Bethel argues that the imposition of utility charges constituted a rent increase because it complied with Minn. Stat.§ 327C.06, which expressly authorizes park owners to increase rent up to two times a year, provided residents affected by the increase are given 60 days’ written notice. But Bethel’s decision to provide the required notice proper for a rent increase when imposing utility charges has no bearing on whether utility charges added to an existing lease constitute a rent increase or a rule modification.
Bethel also argues its decision to charge Sargent, Barrett, and Nisbit for water and sewer services was legal and enforceable pursuant to Minn. Stat. § 327.04, which expressly authorizes park owners to install water meters and charge park residents for utility services, including water and sewer, provided the charges are accurate and applied at a permissible rate. Minn. Stat. § 327.04, subds. 1-3. But Bethel’s general statutory authority to charge for utilities does not also authorize Bethel to alter existing rental agreements by adding utility charges.
We are not persuaded by Bethel’s contention that treating the addition of utility charges as a rule modification rather than as a rent increase will lead to inconsistent results by preventing park owners from complying with all of section 327C’s provisions. A new or amended rule is unenforceable against a resident with an existing rental agreement unless the “rule is reasonable and is not a substantial modification of the original agreement.” Minn. Stat. § 327C.02, subd. 2. A “substantial modification” is
any change in a rule which: (a) significantly diminishes or eliminates any material obligation of the park owner; (b) significantly diminishes or eliminates any material right, privilege or freedom of action of a resident; or (c) involves a significant new expense for a resident.
Minn. Stat. § 327C.01, subd. 11. The district court did not err by finding that Bethel’s decision to add utility charges to Sargent, Barrett, and Nisbit’s lease agreements constituted a new rule and not a rent increase.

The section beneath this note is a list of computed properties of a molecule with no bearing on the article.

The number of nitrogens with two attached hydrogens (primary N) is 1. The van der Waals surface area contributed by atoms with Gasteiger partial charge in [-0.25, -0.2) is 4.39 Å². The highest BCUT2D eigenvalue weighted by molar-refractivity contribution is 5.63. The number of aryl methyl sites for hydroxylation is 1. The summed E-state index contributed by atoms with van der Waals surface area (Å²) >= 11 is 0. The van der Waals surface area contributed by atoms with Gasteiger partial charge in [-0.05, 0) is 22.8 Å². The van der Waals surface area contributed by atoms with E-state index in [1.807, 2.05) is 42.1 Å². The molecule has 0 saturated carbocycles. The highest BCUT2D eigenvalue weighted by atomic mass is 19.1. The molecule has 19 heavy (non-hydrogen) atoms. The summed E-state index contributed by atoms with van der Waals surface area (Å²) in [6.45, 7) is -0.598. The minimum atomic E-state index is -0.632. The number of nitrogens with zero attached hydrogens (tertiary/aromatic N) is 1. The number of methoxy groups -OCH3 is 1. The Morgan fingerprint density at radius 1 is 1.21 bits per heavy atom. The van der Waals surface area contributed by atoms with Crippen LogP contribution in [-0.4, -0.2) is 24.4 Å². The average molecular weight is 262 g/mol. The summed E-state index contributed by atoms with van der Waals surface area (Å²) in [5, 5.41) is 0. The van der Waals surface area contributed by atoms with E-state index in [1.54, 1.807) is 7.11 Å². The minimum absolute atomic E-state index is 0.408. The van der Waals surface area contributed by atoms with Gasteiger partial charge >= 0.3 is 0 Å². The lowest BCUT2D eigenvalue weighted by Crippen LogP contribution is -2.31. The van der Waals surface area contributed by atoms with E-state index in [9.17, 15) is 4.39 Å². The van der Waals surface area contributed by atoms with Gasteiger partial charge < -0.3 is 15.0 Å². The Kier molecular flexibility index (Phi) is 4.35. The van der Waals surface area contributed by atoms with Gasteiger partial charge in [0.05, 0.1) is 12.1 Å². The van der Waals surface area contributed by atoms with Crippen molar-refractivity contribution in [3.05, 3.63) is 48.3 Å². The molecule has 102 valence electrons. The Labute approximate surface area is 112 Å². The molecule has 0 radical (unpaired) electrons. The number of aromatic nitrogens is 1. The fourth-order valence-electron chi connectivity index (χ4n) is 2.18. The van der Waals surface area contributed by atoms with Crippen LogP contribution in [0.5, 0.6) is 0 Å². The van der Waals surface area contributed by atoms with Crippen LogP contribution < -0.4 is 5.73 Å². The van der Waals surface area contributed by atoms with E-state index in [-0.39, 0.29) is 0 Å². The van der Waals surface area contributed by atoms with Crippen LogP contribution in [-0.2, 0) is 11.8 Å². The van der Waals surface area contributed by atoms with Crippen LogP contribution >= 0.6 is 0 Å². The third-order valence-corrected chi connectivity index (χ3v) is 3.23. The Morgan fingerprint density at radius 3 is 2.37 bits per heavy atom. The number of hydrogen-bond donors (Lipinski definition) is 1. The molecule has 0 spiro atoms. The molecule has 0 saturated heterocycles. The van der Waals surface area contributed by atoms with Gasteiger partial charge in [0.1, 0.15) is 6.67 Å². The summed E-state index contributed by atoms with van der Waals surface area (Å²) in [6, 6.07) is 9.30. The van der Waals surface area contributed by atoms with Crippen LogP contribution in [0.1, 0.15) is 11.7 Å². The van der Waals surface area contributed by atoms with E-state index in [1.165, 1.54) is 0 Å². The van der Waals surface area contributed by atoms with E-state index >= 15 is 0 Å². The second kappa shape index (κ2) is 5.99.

We conclude that each statutory criterion was satisfied when Bethel shifted the burden of utility payments to Sargent, Barrett, and Nisbit. See Lemke v. VanNess, 436 N.W.2d 784, 787 (Minn. App. 1989) (holding that new rule substantially modified manufactured-home park rental agreement by requiring residents, instead of park owner, to repair storm-damaged property).
Bethel argues that because Minn. Stat. § 327C.04 authorizes park owners to charge residents for utilities, metered utility charges are presumptively legal as long as the rates are “permissible” under the statute, regardless of whether the charges substantially modify existing rental agreements. See Minn. Stat. § 327.04, subd. 3 (defining permissible utility rate as the amount a resident would pay for comparable service from a comparable provider in the same market area). But the statute’s prohibition against enforcing substantial modifications of existing rental agreements makes no exception for modifications imposing otherwise permissible utility fees when those fees are imposed through a substantial modification of an existing rental agreement..
We hold that the separate water and sewer charges were substantial modifications of Sargent, Barrett, and Nisbit’s rental agreements under Minn. Stat. § 327C.02 and were therefore unenforceable as a matter of law. The district court appropriately granted Sargent, Barrett, and Nisbit partial summary judgment. We further hold that the district court properly enjoined Bethel from continuing to charge the illegal utility fees. See Hvamstad v. City of Rochester, 276 N.W.2d 632, 632 (Minn. 1979) (stating that decision to issue injunction is reviewed for abuse of discretion); Dahlberg Bros., Inc. v. Ford Motor Co., 272 Minn. 264, 274-75, 137 N.W.2d 314, 321-22 (1965) (listing factors to consider before granting injunctive relief).
Under Minn. Stat. § 327C.02, subd. 2, and the terms of Sargent, Barrett, and Nisbit’s rental agreements, Bethel’s addition of utility charges to the agreements was a new rule that substantially modified the agreements and was therefore unenforceable. The district court properly granted Sargent, Barrett, and Nisbit partial summary judgment and injunctive relief.